Disagreements make many people uncomfortable, but leaders understand that conflict can result in progress. International businesswoman and writer Margaret Heffernan argues in her critically acclaimed TED-Ed talk “Dare to Disagree" that the greatest research teams, relationships and businesses encourage people to deeply disagree.

4. Leaders fail often.

In The Innovator’s DNA, the leaders of organizations like Amazon, Apple and Google openly express that embracing failure separates their organizations from conventional companies. Take a second to take that in. Failure has value. Not only do leaders fail, but they also fail often. Each failure is used as an opportunity to learn, develop and contribute to another promising idea. Whether you are a kindergarten teacher or a pilot, at some point in your career you will fail, and you will have the opportunity to learn from that failure.

5. Leaders are change agents, not magicians.

While leaders cannot wave a magic wand and rid the world of its many perils, they can take strategic steps toward changing their communities. Karl Lindgren-Streicher, a history teacher at Hillsdale High School in San Mateo, California, is a powerful example of how teachers can be change agents. In his TEDx Talk, he challenges his peers to fix the “broken education system” through a discussion of curriculum and sharing.

6. Leaders are human.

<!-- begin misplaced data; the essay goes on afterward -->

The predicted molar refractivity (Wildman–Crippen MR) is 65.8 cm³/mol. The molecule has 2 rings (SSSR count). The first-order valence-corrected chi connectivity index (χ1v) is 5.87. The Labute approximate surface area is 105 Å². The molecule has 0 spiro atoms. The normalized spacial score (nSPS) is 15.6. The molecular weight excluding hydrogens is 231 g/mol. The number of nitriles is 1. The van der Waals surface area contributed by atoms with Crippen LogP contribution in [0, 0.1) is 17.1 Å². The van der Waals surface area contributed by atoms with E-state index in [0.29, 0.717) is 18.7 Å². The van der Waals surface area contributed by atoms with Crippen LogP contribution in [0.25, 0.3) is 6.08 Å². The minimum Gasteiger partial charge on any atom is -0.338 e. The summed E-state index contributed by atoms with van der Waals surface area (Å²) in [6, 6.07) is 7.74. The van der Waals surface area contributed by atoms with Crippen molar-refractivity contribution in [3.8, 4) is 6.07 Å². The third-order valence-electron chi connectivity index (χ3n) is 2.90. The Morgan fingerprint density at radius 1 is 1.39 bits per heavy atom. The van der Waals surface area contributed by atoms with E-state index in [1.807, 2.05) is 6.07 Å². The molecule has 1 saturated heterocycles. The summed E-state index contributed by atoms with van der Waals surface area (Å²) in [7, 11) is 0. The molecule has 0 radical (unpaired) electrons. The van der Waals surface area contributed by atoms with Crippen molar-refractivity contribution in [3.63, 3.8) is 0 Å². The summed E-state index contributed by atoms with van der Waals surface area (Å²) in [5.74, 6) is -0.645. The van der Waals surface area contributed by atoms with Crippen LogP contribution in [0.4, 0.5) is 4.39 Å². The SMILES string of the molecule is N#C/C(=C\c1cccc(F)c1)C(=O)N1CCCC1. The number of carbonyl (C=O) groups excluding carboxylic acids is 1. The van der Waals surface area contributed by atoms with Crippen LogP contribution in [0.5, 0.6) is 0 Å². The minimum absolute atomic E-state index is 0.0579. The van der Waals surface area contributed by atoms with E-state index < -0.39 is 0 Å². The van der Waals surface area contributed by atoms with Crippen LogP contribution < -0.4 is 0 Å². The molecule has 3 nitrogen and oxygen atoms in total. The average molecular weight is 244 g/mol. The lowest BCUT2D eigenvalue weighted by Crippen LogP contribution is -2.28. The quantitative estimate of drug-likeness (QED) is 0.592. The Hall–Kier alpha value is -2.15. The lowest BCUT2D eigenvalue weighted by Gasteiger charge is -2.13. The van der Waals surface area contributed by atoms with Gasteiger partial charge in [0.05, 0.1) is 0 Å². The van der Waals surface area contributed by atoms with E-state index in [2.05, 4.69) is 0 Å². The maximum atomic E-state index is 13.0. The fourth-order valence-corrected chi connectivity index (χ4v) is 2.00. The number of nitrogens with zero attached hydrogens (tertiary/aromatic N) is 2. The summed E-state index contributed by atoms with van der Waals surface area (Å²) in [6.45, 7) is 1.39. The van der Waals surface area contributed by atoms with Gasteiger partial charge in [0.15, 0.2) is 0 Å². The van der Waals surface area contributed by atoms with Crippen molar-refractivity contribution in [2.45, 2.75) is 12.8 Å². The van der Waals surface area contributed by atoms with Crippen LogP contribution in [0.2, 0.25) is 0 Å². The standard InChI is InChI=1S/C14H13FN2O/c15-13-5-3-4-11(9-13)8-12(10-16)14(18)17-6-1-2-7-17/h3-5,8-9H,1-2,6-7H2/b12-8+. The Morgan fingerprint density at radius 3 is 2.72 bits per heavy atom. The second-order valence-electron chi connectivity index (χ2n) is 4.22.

We are guilty of expecting the leaders in our lives to be infallible. However, leaders make mistakes. They have emotions, and their emotions are sometimes expressed in ways that make others uncomfortable. Guess what? That is normal. Leaders’ ability to emote and empathize with others speaks to their emotional intelligence, which is an invaluable interpersonal skill.

7. Leaders are purposeful.

Instead of being reactionary, leaders are purposeful and intentional. By pausing to listen and assess the situation before giving directives, leaders are able to effect greater change. Retired Army Gen. Stanley McChrystal explains the importance of being purposeful in his TEDx Talk “Listen, Learn Then Lead.”

“How does a leader stay credible and legitimate, when you haven’t done what the people you’re leading are doing?” McChrystal says during his talk, in which he offers up a leadership challenge on the importance of reverse mentoring.

Now, before discounting yourself, because you never thought you could be like King Leonidas of Sparta in the movie 300, snap back to reality and recall this list. You don’t have to be a courageous soldier or a business tycoon to be a leader. You just have to be willing to take the journey to lead as only you can.

You can start your journey by completing a failure resume. Yes, a failure resume. One of the most sobering and liberating moments of my life was writing a failure resume during one of my first classes in the Organizational Change and Leadership program. Try it for yourself.

Write a list of moments, projects, initiatives or interactions that you cringe just thinking about and thoughtfully consider how you have grown from those experiences or how you have actively avoided dealing with them. Whatever the case may be, use your failure resume as an opportunity to learn more about your leadership style and ways you can develop and avoid reoccurring unproductive behaviors and habits. We each have to start somewhere.

Learn more about the EdD in Organizational Change and Leadership.